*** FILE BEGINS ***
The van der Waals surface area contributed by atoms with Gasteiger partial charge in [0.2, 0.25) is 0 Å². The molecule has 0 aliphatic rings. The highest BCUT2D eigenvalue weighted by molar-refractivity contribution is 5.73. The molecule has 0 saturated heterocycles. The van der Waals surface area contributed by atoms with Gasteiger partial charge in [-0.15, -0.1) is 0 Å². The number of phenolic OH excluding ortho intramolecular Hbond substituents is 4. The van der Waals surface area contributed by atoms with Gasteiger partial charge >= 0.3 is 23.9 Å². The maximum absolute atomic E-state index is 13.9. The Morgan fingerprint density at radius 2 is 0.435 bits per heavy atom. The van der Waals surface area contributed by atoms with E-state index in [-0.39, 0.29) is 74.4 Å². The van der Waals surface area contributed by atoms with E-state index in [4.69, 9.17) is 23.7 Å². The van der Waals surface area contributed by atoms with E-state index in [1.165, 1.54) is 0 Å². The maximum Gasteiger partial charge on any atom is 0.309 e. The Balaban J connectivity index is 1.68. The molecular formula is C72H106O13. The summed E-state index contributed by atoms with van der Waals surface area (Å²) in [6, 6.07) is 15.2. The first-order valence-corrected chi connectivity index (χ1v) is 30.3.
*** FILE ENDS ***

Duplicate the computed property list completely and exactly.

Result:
The van der Waals surface area contributed by atoms with Gasteiger partial charge in [0.2, 0.25) is 0 Å². The molecule has 0 aliphatic rings. The highest BCUT2D eigenvalue weighted by molar-refractivity contribution is 5.73. The molecule has 0 saturated heterocycles. The van der Waals surface area contributed by atoms with Gasteiger partial charge in [-0.15, -0.1) is 0 Å². The number of phenolic OH excluding ortho intramolecular Hbond substituents is 4. The van der Waals surface area contributed by atoms with Gasteiger partial charge >= 0.3 is 23.9 Å². The maximum absolute atomic E-state index is 13.9. The Morgan fingerprint density at radius 2 is 0.435 bits per heavy atom. The van der Waals surface area contributed by atoms with E-state index in [-0.39, 0.29) is 74.4 Å². The van der Waals surface area contributed by atoms with E-state index in [4.69, 9.17) is 23.7 Å². The van der Waals surface area contributed by atoms with E-state index in [1.165, 1.54) is 0 Å². The maximum Gasteiger partial charge on any atom is 0.309 e. The Balaban J connectivity index is 1.68. The molecular formula is C72H106O13. The summed E-state index contributed by atoms with van der Waals surface area (Å²) in [6, 6.07) is 15.2. The first-order valence-corrected chi connectivity index (χ1v) is 30.3.